Home / Knowledge / News / Textiles / Scientists spin new version of silk
Scientists spin new version of silk
01
Jun '15
Courtesy: MIT News/researchers
Courtesy: MIT News/researchers
After years of research decoding the complex structure and production of spider silk, researchers have now succeeded in producing samples of this exceptionally strong and resilient material in the laboratory.

The new development could lead to a variety of biomedical materials — from sutures to scaffolding for organ replacements — made from synthesized silk with properties specifically tuned for their intended uses.

The findings have been published this week in the journal Nature Communications by Massachusetts Institute of Technology (MIT) professor of civil and environmental engineering (CEE) Markus Buehler, post-doctorates Shangchao Lin and Seunghwa Ryu, and others at MIT, Tufts University, Boston University, and in Germany, Italy, and the UK.

The research, which involved a combination of simulations and experiments, paves the way for “creating new fibers with improved characteristics” beyond those of natural silk, says Buehler, who is also the department head in CEE. The work, he says, should make it possible to design fibers with specific characteristics of strength, elasticity, and toughness.

The new synthetic fibers’ proteins — the basic building blocks of the material — were created by genetically modifying bacteria to make the proteins normally produced by spiders. These proteins were then extruded through microfluidic channels designed to mimic the effect of an organ, called a spinneret, that spiders use to produce natural silk fibres.

While spider silk has long been recognized as among the strongest known materials, spiders cannot practically be bred to produce harvestable fibers — so this new approach to producing a synthetic, yet spider-like, silk could make such strong and flexible fibers available for biomedical applications. By their nature, spider silks are fully biocompatible and can be used in the body without risk of adverse reactions; they are ultimately simply absorbed by the body.

The researchers’ “spinning” process, in which the constituent proteins dissolved in water are extruded through a tiny opening at a controlled rate, causes the molecules to line up in a way that produces strong fibers. The molecules themselves are a mixture of hydrophobic and hydrophilic compounds, blended so as to naturally align to form fibers much stronger than their constituent parts. “When you spin it, you create very strong bonds in one direction,” Buehler said.

The team found that getting the blend of proteins right was crucial. “We found out that when there was a high proportion of hydrophobic proteins, it would not spin any fibers, it would just make an ugly mass,” said Ryu, who worked on the project as a post-doctorate at MIT and is now an assistant professor at the Korea Advanced Institute of Science and Technology. “We had to find the right mix” in order to produce strong fibers, he said.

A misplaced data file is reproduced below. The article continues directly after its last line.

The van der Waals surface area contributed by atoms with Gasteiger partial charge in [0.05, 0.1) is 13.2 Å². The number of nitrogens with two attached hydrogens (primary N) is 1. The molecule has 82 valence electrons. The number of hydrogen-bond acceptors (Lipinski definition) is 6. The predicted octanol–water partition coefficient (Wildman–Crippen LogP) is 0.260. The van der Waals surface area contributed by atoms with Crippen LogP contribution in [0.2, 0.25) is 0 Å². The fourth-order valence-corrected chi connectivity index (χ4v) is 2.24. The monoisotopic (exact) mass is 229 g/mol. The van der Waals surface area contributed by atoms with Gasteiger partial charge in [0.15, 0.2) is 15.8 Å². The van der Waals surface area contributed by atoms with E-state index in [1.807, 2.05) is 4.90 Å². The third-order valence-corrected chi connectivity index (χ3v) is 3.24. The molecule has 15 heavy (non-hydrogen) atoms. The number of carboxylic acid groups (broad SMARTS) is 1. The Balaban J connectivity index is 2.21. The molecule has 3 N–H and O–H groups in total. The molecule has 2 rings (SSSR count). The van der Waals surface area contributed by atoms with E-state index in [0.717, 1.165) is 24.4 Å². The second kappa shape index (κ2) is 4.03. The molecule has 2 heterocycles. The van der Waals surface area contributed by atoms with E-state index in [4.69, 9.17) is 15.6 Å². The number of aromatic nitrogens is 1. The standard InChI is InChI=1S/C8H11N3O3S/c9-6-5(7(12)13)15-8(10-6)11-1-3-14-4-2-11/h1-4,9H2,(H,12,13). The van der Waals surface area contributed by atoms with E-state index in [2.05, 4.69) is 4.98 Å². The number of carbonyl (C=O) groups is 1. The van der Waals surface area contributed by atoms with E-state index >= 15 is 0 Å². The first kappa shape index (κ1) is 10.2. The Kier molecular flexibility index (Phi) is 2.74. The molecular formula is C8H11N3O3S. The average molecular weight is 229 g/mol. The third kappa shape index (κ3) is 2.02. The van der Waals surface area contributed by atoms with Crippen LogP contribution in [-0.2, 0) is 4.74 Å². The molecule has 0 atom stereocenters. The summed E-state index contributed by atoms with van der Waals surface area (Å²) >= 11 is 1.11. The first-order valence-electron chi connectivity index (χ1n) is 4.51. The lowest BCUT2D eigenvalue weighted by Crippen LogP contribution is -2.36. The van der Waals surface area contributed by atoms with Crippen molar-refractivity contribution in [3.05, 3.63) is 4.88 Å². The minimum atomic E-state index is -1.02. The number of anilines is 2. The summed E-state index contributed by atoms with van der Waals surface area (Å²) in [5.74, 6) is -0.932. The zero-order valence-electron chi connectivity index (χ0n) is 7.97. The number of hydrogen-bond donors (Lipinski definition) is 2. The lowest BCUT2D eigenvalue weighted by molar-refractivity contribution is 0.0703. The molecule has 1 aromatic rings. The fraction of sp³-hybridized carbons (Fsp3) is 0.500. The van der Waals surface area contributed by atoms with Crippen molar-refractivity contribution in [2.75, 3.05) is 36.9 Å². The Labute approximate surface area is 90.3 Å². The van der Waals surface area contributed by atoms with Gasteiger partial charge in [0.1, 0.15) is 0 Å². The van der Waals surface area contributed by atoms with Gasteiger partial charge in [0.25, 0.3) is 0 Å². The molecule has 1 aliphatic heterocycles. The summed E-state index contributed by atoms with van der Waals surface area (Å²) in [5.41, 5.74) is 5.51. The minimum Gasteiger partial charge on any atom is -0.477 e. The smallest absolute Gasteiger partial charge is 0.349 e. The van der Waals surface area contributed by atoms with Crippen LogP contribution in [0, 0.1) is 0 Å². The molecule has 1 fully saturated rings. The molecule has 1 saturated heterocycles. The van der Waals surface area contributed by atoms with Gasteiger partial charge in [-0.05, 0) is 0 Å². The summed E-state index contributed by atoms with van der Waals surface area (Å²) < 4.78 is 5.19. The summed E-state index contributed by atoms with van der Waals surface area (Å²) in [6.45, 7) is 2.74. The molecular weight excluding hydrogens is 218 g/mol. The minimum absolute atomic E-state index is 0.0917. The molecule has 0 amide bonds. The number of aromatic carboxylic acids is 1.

Must ReadView All

New Investment for traditional Myanmar textiles, weavers

Textiles | On 21st Oct 2018

New Investment for traditional Myanmar textiles, weavers

Myanmar Artisans Co Ltd, Turquoise Mountain and the DaNa Facility,...

Pak knitwear exporters plan environmental compliance

Textiles | On 21st Oct 2018

Pak knitwear exporters plan environmental compliance

Pakistani manufacturers and exporters of knitwear garments have...

Courtesy: Hyosung

Textiles | On 21st Oct 2018

Hyosung converting spandex plants into smart factories

Hyosung TNC, the textile and trading unit arm of Hyosung, is...

Interviews View All

Stefan Warnaar, Peak to Plateau

Stefan Warnaar
Peak to Plateau

People are willing to pay for quality and performance

Anavila Misra, Anavila Collection

Anavila Misra
Anavila Collection

Fashion shows are also encouraging and highlighting sustainable fashion

Viral Desai, Zenitex Mill Pvt Ltd

Viral Desai
Zenitex Mill Pvt Ltd

Full of green energy

Yash Jain & Sanjeev Jain,

Yash Jain & Sanjeev Jain

Divyam Export, launched about 30 years ago, exports to 15 countries,...

Abhishek Pachauri,

Abhishek Pachauri

Reckon Industries is into manufacturing of textile process house machines, ...

C Dhandayuthapani,

C Dhandayuthapani

MAG Solvics Private Limited was established in 1991 to design and develop...

Mark Brill, Birmingham City University (BCU)

Mark Brill
Birmingham City University (BCU)

<div>A technological breakthrough could see people getting messages about...

Kerem Durdag, Biovation II LLC

Kerem Durdag
Biovation II LLC

Kerem Durdag, CEO, Biovation II LLC, provides an insight into future...

Silke Brand-Kirsch, Schlegel und Partner GmbH

Silke Brand-Kirsch
Schlegel und Partner GmbH

<div>Schlegel und Partner is the market research and consultancy company...

Judy Frater, Somaiya Kala Vidya

Judy Frater
Somaiya Kala Vidya

Among the many honours showered on Frater, including Fulbright and Ford...

Vaanee Bhatia, Gritstones Clothing

Vaanee Bhatia
Gritstones Clothing

<div>Delhi-based Gritstones Clothing offers quality and exemplary style...

Robert Brunner, Devereux

Robert Brunner
Devereux

Golfwear and menswear brand Devereux is set for greener pastures. Robert...

Press Release

Press Release

Letter to Editor

Letter to Editor

RSS Feed

RSS Feed

Submit your press release on


editorial@fibre2fashion.com

Letter To Editor






(Max. 8000 char.)

Search Companies





SEARCH

Leave your Comments


October 2018

Subscribe today and get the latest update on Textiles, Fashion, Apparel and so on.

news category


Related Categories:

Advanced Search